Plastics and Oil
One result of low oil prices is the recycling of less plastic. Because plastics are petroleum-based products, companies that can only use recycled materials to produce new plastics, where oil prices have fallen sufficiently, become cheaper and recyclable areas become garbage dumps.
For the past few decades, recycling has become an extremely important industry worldwide. Indeed, the petroleum industry, a common goal for environmental reform, may suffer a reversal because it is experiencing its own price collapse.
Recycling is based on the supply and demand principles of any industry in capitalist society. If demand is deficient, there will be more supply, prices will drop, which will eventually lead to the collapse of the market segment. Thus, as oil prices fall, plastic and glass production costs will also decrease significantly.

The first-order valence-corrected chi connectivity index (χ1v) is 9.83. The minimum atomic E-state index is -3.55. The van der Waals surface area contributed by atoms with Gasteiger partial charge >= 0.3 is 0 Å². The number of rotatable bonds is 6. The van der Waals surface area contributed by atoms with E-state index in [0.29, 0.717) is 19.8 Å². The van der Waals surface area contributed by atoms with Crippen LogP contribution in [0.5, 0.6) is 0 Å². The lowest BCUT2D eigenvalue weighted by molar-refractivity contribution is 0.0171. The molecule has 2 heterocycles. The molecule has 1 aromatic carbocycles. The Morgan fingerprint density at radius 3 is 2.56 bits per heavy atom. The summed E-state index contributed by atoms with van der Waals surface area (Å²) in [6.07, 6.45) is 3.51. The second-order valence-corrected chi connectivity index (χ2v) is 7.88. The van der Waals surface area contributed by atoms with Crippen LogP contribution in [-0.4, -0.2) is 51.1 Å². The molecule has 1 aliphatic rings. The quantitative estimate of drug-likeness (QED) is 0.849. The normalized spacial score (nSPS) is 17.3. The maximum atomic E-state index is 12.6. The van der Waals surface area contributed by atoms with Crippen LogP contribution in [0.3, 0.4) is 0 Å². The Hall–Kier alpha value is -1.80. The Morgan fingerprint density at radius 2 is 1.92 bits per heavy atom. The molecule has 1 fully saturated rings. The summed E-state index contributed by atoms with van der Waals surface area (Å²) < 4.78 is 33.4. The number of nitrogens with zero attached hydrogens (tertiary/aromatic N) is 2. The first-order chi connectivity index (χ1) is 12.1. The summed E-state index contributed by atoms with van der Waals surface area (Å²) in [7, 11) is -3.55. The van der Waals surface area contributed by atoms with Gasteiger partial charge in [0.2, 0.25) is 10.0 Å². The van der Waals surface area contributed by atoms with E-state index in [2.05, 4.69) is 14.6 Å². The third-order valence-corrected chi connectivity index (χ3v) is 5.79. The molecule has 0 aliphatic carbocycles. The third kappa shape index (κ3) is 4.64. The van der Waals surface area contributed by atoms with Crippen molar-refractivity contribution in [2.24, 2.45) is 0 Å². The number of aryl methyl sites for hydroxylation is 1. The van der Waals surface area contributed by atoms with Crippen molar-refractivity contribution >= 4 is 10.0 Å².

While many buy recycled plastic for environmental benefits (and this is the benefits of a particular brand over the consumer’s vision), this benefit is quickly more affected than relative costs. Recycled plastic and glass are at least competitive, even if they are not expensive from the original content. As oil prices shrink, plastic raw materials and, in addition, energy costs have fallen as regards the production and transport of these products. The prices of these items are much cheaper than the prices of their recycled counterparts.
Keeping the recycling industry at least partially in part is a condition for many municipalities for recycling programs. These cities put an end to companies that pay to reclaim recycling companies, even if the same companies do not sell them back. This finances at least part of the supply chain, at least for the time being, by helping to prevent a complete collapse of the industry.
Unfortunately, due to the recent volatility in oil prices, the recycling industry will likely have to rule down for a long siege. If the oil is resurrected, it can bring recycling. I hope the sector will be able to blow up the storm until then.